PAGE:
Subscribe 11 recommended0 commentsShareShareTweetSharePin it faithfernandez More » ShareTweetShare on Google+Pin on PinterestSend with WhatsApp,Virtual Schools PasadenaHomes Solve Community/Gov/Pub SafetyPASADENA EVENTS & ACTIVITIES CALENDARClick here for Movie Showtimes Your email address will not be published. Required fields are marked * Business News Top of the News Name (required) Mail (required) (not be published) Website First Heatwave Expected Next Week EVENTS & ENTERTAINMENT | FOOD & DRINK | THE ARTS | REAL ESTATE | HOME & GARDEN | WELLNESS | SOCIAL SCENE | GETAWAYS | PARENTS & KIDS “Helping you live your dreams”As a child growing up in the San Rafael area of Pasadena, Christmas was my favorite time of the year. The San Gabriel Valley would sparkle with Christmas lights and our mother knew just where to take us to see the best displays. We would pile into the family station wagon and tour St. Albans Road, Christmas Tree Lane, the Balian Mansion and Hastings Ranch.But my favorite excursion was to Bullockâ€™s on South Lake to have my photo taken with Santa. After confiding my most heartfelt desires, I would head across the street to Blumsâ€™s, with my siblings, where my mother said we could each order a hot fudge sundae or a banana split.Today I work on South Lake Avenue, right down the block from where Blumâ€™s was located. And, as a Pasadena-born-and-bred realtor, I know all the best chimneys in town. If you live in the San Gabriel Valley you can trust me to find you the perfect chimney for Santa to use to deliver your presents to you in the future. And, donâ€™t forget to have hot cocoa and cookies ready for him, like we did onÂ Christmas Eve at the Bell house. Pasadena’s ‘626 Day’ Aims to Celebrate City, Boost Local Economy Community News More Cool Stuff center column 3 Christmas Memories… A Soliloquy By ROSEY BELL Published on Tuesday, December 10, 2013 | 11:42 am Get our daily Pasadena newspaper in your email box. Free.Get all the latest Pasadena news, more than 10 fresh stories daily, 7 days a week at 7 a.m. Community News Make a comment Pasadena Will Allow Vaccinated People to Go Without Masks in Most Settings Starting on Tuesday Herbeauty10 Sea Salt Scrubs You Can Make YourselfHerbeautyHerbeautyHerbeautyHere Is What Scientists Say Will Happen When You Eat AvocadosHerbeautyHerbeautyHerbeauty5 Things To Avoid If You Want To Have Whiter TeethHerbeautyHerbeautyHerbeauty9 Hollywood Divas Who Fell In Love With WomenHerbeautyHerbeautyHerbeauty8 Easy Exotic Meals Anyone Can MakeHerbeautyHerbeautyHerbeautyHe Is Totally In Love With You If He Does These 7 ThingsHerbeautyHerbeauty Home of the Week: Unique Pasadena Home Located on Madeline Drive, Pasadena
Manchester United’s winning start to the season has come to an end after they were held to a 0-0 draw by Newcastle United at Old Trafford.Wayne Rooney is now 10 games without a goal in a red shirt, but it wasn’t for the lack of trying as he had an early effort incorrectly ruled out for offside.But Louis van Gaal will be frustrated as compatriot Tim Krul denied several efforts from Juan Mata and Memphis Depay as the Magpies held on, despite initial looking like they would struggle.After a stunning performance in midweek against Champions League opponents Club Brugge, Depay looked to impress again but an early shot rolled tamely into Krul’s arms, while Rooney had his goal ruled out just four minutes in.Krul was test again just seven minutes later but he was able to comfortably catch a Juan Mata free-kick after Ayoze Perez had ended a Matteo Darmian run with a mistimed tackle.The Dutch goalkeeper was again forced into a good save from the Spaniard when he was allowed to much time in the box by some poor defending, before Rooney, again with too much time, shot straight at him.While Matteo Darmian has looked solid for Manchester United he also looks clumsy in the tackle and swiftly found himself cautioned as he took down Massadio Haidara, who was charging up the left flank. The Toon star was then booked himself for a late challenge on Daley Blind.Depay looks set to dazzle the Premier League and an excellent piece of skill set himself free in the box but his shot was poor again.The Magpies rallied late in the first period and after Aleksander Mitrovic hit the bar with a header from Chancel Mbemba’s cross and Perez’s drive from range was tipped around the post by a sprawling Sergio Romero, with the following corner causing havoc in the United penalty area.In the second half the Red Devils picked up where they left off but their lack of cutting edge up front was telling.Depay crashed a free-kick into the wall, while several chances and set-pieces went begging and even with Javier Hernandez joining Rooney up front they could not carve open a solid Magpies backline who have clearly been well drilled since a couple of shaky performances.And just when Hernandez had managed to stumble his way into the penalty area he was denied by Krul’s outstretched leg.As time ticked on, a close range volley from Antonio Valencia slammed in Fabricio Coloccini, while a Chris Smalling cracked the post while up for a corner.Newcastle United could have won the game with a late counter but after a team-mate twisted and turned in the box, debutant Florian Thauvin could connect with the cross as he slid in, leaving the match to end in a stalemate. 1 Manchester United are denied by Tim Krul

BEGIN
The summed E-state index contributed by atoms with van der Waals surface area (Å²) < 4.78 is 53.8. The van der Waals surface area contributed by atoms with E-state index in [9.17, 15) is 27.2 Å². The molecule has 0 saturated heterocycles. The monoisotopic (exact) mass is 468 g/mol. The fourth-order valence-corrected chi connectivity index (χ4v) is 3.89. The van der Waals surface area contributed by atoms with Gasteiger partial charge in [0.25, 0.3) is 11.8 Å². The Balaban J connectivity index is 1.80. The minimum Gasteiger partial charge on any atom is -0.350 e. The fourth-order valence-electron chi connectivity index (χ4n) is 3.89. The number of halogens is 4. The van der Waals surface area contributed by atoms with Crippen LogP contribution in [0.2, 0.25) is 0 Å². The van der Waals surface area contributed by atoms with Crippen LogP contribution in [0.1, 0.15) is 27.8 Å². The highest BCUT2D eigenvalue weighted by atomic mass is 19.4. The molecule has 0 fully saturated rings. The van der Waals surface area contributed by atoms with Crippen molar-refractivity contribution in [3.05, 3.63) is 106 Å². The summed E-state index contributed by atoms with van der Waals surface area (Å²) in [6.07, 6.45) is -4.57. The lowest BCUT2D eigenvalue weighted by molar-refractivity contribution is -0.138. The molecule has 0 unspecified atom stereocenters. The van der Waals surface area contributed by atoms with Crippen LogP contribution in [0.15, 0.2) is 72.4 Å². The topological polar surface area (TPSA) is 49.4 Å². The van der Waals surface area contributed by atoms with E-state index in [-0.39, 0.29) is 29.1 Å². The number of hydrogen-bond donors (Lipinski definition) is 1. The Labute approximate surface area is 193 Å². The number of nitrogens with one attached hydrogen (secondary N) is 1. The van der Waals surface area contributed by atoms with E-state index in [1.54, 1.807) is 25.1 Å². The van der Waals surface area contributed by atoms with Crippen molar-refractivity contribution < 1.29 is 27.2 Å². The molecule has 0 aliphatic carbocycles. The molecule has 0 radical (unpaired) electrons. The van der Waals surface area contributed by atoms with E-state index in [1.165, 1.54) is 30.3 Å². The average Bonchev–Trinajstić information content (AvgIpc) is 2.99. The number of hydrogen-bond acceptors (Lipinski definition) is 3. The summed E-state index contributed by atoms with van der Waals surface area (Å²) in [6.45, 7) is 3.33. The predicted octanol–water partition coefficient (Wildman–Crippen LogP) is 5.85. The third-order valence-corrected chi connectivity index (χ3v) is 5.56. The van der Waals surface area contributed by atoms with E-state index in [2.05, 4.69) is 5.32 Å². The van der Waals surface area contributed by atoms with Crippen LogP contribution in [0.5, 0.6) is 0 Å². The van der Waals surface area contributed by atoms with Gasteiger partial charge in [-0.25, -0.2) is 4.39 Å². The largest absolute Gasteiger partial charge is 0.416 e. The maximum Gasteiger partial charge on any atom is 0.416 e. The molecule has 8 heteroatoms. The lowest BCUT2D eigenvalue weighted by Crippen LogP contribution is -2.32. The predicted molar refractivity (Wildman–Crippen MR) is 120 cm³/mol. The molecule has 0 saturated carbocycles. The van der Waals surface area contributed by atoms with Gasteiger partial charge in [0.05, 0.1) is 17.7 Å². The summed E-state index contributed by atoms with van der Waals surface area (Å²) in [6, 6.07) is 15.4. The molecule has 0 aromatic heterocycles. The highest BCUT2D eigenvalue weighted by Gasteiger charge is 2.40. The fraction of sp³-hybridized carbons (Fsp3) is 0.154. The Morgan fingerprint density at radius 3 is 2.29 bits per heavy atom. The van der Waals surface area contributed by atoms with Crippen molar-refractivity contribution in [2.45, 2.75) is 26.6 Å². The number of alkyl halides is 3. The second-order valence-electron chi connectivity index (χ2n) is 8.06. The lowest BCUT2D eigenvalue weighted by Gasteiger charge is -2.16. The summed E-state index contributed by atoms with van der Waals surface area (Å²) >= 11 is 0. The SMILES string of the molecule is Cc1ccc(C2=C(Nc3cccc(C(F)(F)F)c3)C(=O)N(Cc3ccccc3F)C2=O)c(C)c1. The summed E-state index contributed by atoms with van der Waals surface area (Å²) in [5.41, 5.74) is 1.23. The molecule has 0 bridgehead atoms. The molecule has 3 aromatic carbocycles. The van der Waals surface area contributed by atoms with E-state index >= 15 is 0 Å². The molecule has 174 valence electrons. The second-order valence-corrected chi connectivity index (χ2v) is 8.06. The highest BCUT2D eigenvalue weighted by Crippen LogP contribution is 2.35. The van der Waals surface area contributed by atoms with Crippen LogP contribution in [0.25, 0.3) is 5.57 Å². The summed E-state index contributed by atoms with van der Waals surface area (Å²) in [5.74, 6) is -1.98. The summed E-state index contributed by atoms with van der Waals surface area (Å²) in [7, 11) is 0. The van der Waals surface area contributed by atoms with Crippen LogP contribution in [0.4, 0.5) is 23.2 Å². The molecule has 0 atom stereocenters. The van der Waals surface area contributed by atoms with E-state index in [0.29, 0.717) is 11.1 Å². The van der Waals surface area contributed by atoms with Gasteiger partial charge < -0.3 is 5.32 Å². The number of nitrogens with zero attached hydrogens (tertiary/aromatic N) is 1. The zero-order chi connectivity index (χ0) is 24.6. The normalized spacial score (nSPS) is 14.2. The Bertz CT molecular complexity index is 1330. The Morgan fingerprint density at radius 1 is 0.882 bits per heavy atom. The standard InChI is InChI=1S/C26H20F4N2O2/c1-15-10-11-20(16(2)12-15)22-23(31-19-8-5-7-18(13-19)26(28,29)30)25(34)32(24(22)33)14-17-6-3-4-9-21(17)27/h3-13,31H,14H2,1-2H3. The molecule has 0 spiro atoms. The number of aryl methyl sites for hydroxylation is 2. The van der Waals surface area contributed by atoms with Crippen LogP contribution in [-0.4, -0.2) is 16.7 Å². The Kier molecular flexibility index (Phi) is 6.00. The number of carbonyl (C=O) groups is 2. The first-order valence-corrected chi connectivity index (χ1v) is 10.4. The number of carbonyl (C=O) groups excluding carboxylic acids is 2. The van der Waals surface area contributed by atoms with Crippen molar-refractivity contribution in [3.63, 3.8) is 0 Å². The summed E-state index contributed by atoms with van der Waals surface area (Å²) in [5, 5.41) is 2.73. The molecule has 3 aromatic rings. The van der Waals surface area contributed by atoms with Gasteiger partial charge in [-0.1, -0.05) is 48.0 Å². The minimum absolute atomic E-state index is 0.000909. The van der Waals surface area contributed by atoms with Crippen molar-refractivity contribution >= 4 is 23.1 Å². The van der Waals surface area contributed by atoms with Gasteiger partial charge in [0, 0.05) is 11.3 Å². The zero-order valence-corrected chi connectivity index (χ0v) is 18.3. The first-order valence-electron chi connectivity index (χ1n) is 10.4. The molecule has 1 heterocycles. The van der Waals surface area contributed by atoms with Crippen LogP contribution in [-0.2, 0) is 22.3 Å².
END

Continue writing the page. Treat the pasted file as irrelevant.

This is the second post in a 2-part series on the physics of moving air through ducts. If you missed it, click here for The Best Velocity for Moving air Through Ducts, Part 1. The first thing to know about the velocity of air moving through ducts is that the slower you get the air moving, the better it is for air flow. That was the main point of my last article. It asked the question, is low velocity bad for air flow in ducts? And the answer was that, in terms of air flow, you really can’t get the air moving through the ducts too slowly. But that’s not the end of the story. If it were, you’d always try to get the lowest velocity possible by using the biggest ducts that fit the space without blowing the budget. There’s another relevant fact, however, and ignoring it can lead to trouble.RELATED ARTICLESThe Best Velocity for Moving Air Through Ducts, Part 1The Continuity Equation and Air FlowDo High-MERV Filters Always Reduce Air Flow?Designing Duct System Vents for Good Air FlowIs It OK to Close Air Conditioner Vents in Unused Rooms? Second Law troubles In moving air through a duct system, we want good airflow, but remember that the object isn’t just to move air throughout the house. It’s to move heated air in winter and cooled air in summer. When that conditioned air is moving through the ducts, the second law of thermodynamics comes into play because we have a temperature difference between the inside and outside of the ducts. The second law of thermodynamics says that when you have objects at different temperatures, heat flows from the warmer to the cooler object. In winter, the warm air in our ducts can lose heat to the surroundings. In summer, the cool air gains heat from the surroundings. And the amount of heat that flows between the duct and its surroundings depends on three things: Surface area of the ducts Temperature difference between the ducts Insulation level (as given by U, the heat transfer coefficient, or R, the resistance to heat flow) The equation that ties these things together is: Q here is the rate of heat flow and the units we use for it here in the US are British thermal units per hour (BTU/hr). Heat transfer into moving air As the conditioned air moves through a duct, it gains or loses heat in proportion to those three factors. But that just tells you how many BTUs go into or out of the duct in an hour. The other factor is how much air is involved in picking up each BTU. The factor that governs this is velocity: The slower the air moves in a duct, the more BTUs each cubic foot gains or loses. And it’s not just time of contact that’s responsible. To get the air moving slower, we need bigger ducts so there’s more surface area, too. The upshot of all this is that when you’re sizing ducts, you have to consider the space those ducts are in. If you put ducts in conditioned space, you can move the air as slowly as you’d like. When you put the ducts in an unconditioned attic, you want to move the air at a higher velocity, pushing it up near the maximum recommended by ACCA Manual D, 900 feet per minute (fpm) for supply ducts and 700 fpm for return ducts. Mike MacFarland’s duct sizing tool My friend Mike MacFarland in Redding, California is a home performance and HVAC wizard. He knows the principles and has studied the research and he installs some of the best duct systems in the country. He uses the following ranges of velocity for ducts in different types of space: 600 to 750 fpm — Exposed ducts in unconditioned attics 400 to 600 fpm — Deeply buried ducts in unconditioned attics Less than 400 fpm — Ducts in conditioned space He put this into a chart that allows you to find the duct diameter that gives you the right velocity and air flow rate (cfm). The full chart covers duct sizes ranging from 4 inches to 18 inches and air flow rates from 0 to 1,200 cfm. (You can download the full chart by clicking on the image below or the link at the bottom of this article.) Here’s the bottom part of the chart, covering air flow rates up to 300 cfm: Mike MacFarland’s duct sizing tool. Photo: Mike MacFarland, Energy DocsIf you need a duct to move 100 cfm, for example, you’d go with a 7 inch duct if it’s in conditioned space, a 6 inch duct if it’s buried deeply in the attic insulation, and a 5 inch duct for exposed ducts in an unconditioned attic. The takeaway here is that low velocity is great for air flow but sometimes bad for heat transfer. By selecting duct sizes that yield velocities appropriate for the conditions, you get the best of both worlds. Download Mike MacFarland’s Duct Sizing Tool Allison Bailes of Decatur, Georgia, is a speaker, writer, building science consultant, and the author of the Energy Vanguard Blog. You can follow him on Twitter at @EnergyVanguard.